A Brief History
Most Americans know that on December 7, 1941, the Japanese launched a massive aerial surprise attack against U.S. military forces on the Hawaiian island of Oahu, mainly at Pearl Harbor. Every year on this date we are reminded of that “dastardly attack” by the various news media and by educational television channels running Pearl Harbor documentaries and conspiracy programs. What many Americans today do not seem to remember, are the other Japanese attacks launched that day!
These neglected battles and American lives lost get only a fraction of the coverage of Pearl Harbor, and they include attacks at American installations in the Philippine Islands, Guam, and Wake Island. Along with those attacks, the Japanese also attacked British Empire outposts in Hong Kong, Malaya, and Singapore, and declared war on Britain (The United Kingdom of England, Scotland, Wales and Northern Ireland) as well as on the United States.
Japanese strategists seem foolish in hindsight attacking two such powerful countries and without their own allies, but they planned this war of aggression carefully and presented the plans and the case for war to Emperor Hirohito, who approved them. (Note: After the war, the Allies found it expedient to overlook the culpability of the Emperor and pretend that the civilian and military leaders conducted this war without the royal collusion. This expedience was done in order to use Hirohito as a puppet to help maintain order in an occupied Japan after the war. It worked well!)
Japanese forces never did get a chance to follow up on the Hawaii attack, and never did invade those islands, but they did follow up the surprise attacks on Wake, Guam, and The Philippines with further attacks and invasions resulting in their seizing those islands as military outposts. Notable among the British targets that day, Singapore (“The Gibraltar of the Pacific”), believed by British leadership to be unconquerable, was besieged and taken over by a much smaller and weaker Japanese force, that stronghold being surrendered without much of a fight. Singapore represents perhaps the most lopsided defeat in British History and devastated the psyche of the British people, much as the Pearl Harbor attack stunned Americans.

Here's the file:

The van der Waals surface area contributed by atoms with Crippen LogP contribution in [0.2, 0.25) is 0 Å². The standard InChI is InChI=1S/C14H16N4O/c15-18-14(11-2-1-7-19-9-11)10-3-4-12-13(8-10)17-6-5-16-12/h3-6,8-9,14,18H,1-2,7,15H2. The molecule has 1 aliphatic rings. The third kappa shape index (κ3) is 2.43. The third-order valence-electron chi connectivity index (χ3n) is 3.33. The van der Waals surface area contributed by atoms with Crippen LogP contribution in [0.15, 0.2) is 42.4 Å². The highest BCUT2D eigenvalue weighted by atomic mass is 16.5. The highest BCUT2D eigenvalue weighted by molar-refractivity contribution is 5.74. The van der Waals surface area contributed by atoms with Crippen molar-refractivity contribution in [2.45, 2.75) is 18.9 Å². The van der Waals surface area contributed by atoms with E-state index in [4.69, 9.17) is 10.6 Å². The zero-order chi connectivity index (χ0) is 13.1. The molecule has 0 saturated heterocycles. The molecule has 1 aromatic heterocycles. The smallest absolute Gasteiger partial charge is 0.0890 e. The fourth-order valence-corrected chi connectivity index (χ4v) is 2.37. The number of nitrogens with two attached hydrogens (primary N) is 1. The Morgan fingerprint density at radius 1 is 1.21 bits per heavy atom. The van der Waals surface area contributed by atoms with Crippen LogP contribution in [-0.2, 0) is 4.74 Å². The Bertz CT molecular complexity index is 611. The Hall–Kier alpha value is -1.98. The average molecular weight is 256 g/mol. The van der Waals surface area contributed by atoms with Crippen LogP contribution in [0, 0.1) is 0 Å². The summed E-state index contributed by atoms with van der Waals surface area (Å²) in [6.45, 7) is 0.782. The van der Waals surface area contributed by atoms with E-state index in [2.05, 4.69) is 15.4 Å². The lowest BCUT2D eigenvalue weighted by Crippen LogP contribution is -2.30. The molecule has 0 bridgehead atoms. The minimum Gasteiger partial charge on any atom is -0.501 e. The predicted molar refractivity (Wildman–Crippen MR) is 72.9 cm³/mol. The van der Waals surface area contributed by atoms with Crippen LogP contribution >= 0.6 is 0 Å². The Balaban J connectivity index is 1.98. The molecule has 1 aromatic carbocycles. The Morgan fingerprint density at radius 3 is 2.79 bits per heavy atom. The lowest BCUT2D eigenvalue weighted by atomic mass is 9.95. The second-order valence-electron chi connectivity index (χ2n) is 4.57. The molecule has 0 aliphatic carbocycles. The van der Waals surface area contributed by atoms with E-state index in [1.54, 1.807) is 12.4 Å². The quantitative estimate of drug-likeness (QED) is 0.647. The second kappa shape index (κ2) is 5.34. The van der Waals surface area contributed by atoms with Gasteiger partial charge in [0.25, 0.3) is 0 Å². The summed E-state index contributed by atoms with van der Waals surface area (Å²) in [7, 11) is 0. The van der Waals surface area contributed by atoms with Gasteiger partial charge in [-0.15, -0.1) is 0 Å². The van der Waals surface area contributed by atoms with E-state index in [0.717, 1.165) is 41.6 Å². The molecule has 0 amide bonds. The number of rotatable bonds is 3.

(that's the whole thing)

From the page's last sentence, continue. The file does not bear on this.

These sneak attacks, sucker punches if you will, resulted in much more benefit to the Japanese than the materiel and men lost by the allies. They signaled a ruthless and ferocious capacity of a very modern and capable Japanese war machine, causing much confusion and despair at the time (more so in Britain than the U.S.). Ultimately, the nature of the attacks so enraged Americans and steeled their resolve, that the national sentiment backed the official policy of fighting the Japanese until they were totally defeated and would not be left with any realistic threat. This consequences of course, is exactly what happened, and these great Japanese victories actually led to their absolute defeat!
Question for students (and subscribers): Should Japan have realized that attacking the United States was a mistake? Please let us know in the comments section below this article.
Your readership is much appreciated!
The attacks of December 7, 1941 have been widely covered in numerous scholarly and popular history books. For more information, please see…
Arakaki, Leatrice R., John R. Kuborn, et al. 7 December 1941: The Air Force Story. Military Bookshop, 2011.
Cressman, Robert J. and J. Michael Wenger. Infamous Day: Marines at Pearl Harbor, 7 December 1941 (Marines in World War II Commemorative Series). CreateSpace Independent Publishing Platform, 2013.
Stone, Scott C. S. Pearl Harbor: The Way it Was. Island Heritage, 2003.
Weintraub, Stanley. Long Day’s Journey into War: December 7, 1941. Dutton, 1991.
The featured image in this article, a photograph taken from a Japanese plane during the torpedo attack on ships moored on both sides of Ford Island shortly after the beginning of the Pearl Harbor attack, is in the public domain in Japan because its copyright has expired according to Article 23 of the 1899 Copyright Act of Japan (English translation) and Article 2 of Supplemental Provisions of Copyright Act of 1970. This is when the photograph meets one of the following conditions:
- It was published before January 1, 1957.
- It was photographed before January 1, 1947.